It’s no secret that the construction industry is a male dominant industry. As of 2018, only 10% of the construction industry as a whole and 14% of the construction equipment manufacturing industry is comprised of women.
This is the lowest percentage of any major industry category.
Gearflow sat with Kali Peterson, General Manager of TireSocks, to talk about her experience in the construction industry and her advice to other women in the industry.
Peterson joined TireSocks as General Manager in 2017 and has been a big part in continuing their 20% YoY growth. Prior to joining TireSocks, Peterson spent ten years running her own accounting firm which she sold in 2016.
Peterson had the following advice for organizations to help influence a systematic change to the makeup of the construction industry workforce.
Build Confidence and Develop Experts
“Encouraging employees to gain the knowledge necessary to make decisions confidently is key to the success of an organization.”
Entering a male dominant industry as a female professional has the potential to feel intimidating, but those feelings are lessened as you build confidence in what you do. Peterson emphasized the importance of learning as a way to build confidence.
“You can’t fake it”
“When you enter a new field, you must make an effort to become an expert. Don’t hide behind the things you don’t know. Any new endeavor presents challenges as well as the opportunity for growth. Embrace the opportunities and if you don’t know something, learn it.” Peterson uses her colleague Patti Reichert as an example of someone who exemplifies these traits.
“Patti is an expert in what she does. Our product is such that when someone needs it, they need it now. Patti has mastered the art of customer service and is a product expert. She’s built her confidence through her knowledge of the customer and it shows through the relationships she has built. Her success has been key to our success as a company.”
Evaluate Fit Based On Skill Sets, Not Historical Industry Norms
This sounds like a no brainer, but it is easier said than done.
Talent is often evaluated with a biased lens. It is regularly based on “likeness” but disguised as “culture fit”. In this case, by nature of the construction industry, women have a major disadvantage.
“Don’t be afraid of it, don’t default to the norm. Look at your team and talent and put people that have the skills in the position they deserve. We focus on skill sets and recognize when someone is capable whether male or female.”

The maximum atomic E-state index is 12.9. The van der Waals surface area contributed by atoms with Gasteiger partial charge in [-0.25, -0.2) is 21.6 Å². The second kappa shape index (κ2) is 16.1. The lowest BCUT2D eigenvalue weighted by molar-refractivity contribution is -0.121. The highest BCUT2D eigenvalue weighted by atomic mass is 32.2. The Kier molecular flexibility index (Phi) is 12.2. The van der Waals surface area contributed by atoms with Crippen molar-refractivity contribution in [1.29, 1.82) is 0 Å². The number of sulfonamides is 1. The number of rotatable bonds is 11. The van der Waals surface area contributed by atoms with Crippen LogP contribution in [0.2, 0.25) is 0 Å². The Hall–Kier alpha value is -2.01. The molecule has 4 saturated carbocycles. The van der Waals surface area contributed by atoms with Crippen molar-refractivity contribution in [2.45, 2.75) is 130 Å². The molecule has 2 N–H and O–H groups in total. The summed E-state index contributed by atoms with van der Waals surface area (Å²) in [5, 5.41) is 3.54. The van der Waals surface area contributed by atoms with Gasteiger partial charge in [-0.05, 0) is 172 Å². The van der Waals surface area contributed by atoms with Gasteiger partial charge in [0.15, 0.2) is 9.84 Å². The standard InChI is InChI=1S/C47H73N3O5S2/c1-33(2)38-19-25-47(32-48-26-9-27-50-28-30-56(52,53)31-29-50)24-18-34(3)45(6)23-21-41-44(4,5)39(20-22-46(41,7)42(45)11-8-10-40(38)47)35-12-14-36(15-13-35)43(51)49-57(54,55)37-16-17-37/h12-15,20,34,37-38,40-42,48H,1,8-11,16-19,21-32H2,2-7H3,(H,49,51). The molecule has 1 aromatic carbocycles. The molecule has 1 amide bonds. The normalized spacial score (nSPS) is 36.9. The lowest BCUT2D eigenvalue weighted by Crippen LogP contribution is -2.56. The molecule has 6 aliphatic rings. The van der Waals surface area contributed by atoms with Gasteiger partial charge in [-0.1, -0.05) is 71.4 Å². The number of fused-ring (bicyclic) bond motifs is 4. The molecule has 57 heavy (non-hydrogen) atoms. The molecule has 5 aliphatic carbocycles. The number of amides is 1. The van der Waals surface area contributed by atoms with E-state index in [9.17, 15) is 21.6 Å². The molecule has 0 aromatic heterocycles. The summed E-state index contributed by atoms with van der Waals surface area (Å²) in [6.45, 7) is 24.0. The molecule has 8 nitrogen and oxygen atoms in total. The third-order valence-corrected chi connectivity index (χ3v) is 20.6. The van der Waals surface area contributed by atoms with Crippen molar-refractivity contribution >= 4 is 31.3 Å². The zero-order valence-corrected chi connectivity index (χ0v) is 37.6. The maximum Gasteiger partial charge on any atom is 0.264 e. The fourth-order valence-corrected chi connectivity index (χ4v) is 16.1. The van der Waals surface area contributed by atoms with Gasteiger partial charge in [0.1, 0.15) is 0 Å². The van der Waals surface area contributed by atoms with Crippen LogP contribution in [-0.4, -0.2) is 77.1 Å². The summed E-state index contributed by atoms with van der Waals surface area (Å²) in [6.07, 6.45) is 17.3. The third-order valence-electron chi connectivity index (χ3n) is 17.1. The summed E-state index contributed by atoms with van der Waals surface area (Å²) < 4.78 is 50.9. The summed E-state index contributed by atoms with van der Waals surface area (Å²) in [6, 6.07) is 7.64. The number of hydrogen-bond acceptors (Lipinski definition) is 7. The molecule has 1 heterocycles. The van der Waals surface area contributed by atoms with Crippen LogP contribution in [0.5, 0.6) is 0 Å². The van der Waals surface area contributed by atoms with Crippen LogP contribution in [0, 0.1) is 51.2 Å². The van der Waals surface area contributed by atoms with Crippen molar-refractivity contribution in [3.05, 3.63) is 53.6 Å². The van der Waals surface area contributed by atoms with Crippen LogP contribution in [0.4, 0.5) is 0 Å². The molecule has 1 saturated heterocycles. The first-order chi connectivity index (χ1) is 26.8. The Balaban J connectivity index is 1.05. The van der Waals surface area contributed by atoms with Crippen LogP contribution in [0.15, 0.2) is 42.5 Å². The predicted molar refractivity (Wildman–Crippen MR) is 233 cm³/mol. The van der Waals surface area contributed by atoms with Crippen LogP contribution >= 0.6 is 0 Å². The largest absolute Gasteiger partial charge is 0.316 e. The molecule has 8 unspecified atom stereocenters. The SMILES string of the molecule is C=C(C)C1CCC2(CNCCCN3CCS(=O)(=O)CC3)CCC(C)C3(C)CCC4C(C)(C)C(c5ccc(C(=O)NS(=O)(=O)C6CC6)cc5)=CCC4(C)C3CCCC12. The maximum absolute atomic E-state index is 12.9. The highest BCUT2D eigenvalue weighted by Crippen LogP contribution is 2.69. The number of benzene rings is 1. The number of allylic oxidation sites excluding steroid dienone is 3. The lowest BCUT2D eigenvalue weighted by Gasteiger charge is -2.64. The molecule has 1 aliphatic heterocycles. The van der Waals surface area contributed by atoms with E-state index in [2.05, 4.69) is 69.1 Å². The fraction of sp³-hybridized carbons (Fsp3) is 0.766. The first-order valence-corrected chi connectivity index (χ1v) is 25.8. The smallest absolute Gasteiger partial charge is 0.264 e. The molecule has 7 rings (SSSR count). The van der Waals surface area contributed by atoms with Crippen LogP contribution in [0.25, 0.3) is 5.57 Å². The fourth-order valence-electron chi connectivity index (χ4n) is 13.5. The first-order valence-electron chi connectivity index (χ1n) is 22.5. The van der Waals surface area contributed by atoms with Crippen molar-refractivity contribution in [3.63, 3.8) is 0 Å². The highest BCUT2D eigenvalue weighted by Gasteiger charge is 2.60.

TireSocks has grown their team from 17 to 25 in the last 2.5 years and significantly increased front office operations. Peterson continues to identify new opportunities to grow the TireSocks brand and what skill sets are needed to get there. As an example, Peterson hired their first Creative & Marketing Manager, Kami Nelson, within months of starting her role at TireSocks.
Follow Two Principles
To recap, Peterson believes in embedding the following two principles into the culture of your organization:
1. Encourage continuous learning to build confidence.
Developing employees into experts builds the confidence required for them to feel comfortable in an unfamiliar industry. This is vital for female employees within a male dominant industry.
2. Evaluate fit based on skill sets, not likeness
It’s not about homogeneity, it’s about identifying what gaps your team has and what skill sets are needed to fill those gaps. Once organizations can evaluate talent based on skill sets alone and not on preconceived notions based on gender, we will be one step closer to a more diverse industry.
We’re construction people, and we know that if you don’t have the right equipment you can’t get the job done on time. That’s why we created the TireSocks® line of products with construction people in mind. Easy to Use. Durable and Dependable. We also know that a great product is nothing without great service, and we’re proud to say we ship orders the same day EVERY DAY.
You can check out their products on Gearflow.com/tiresocks-inc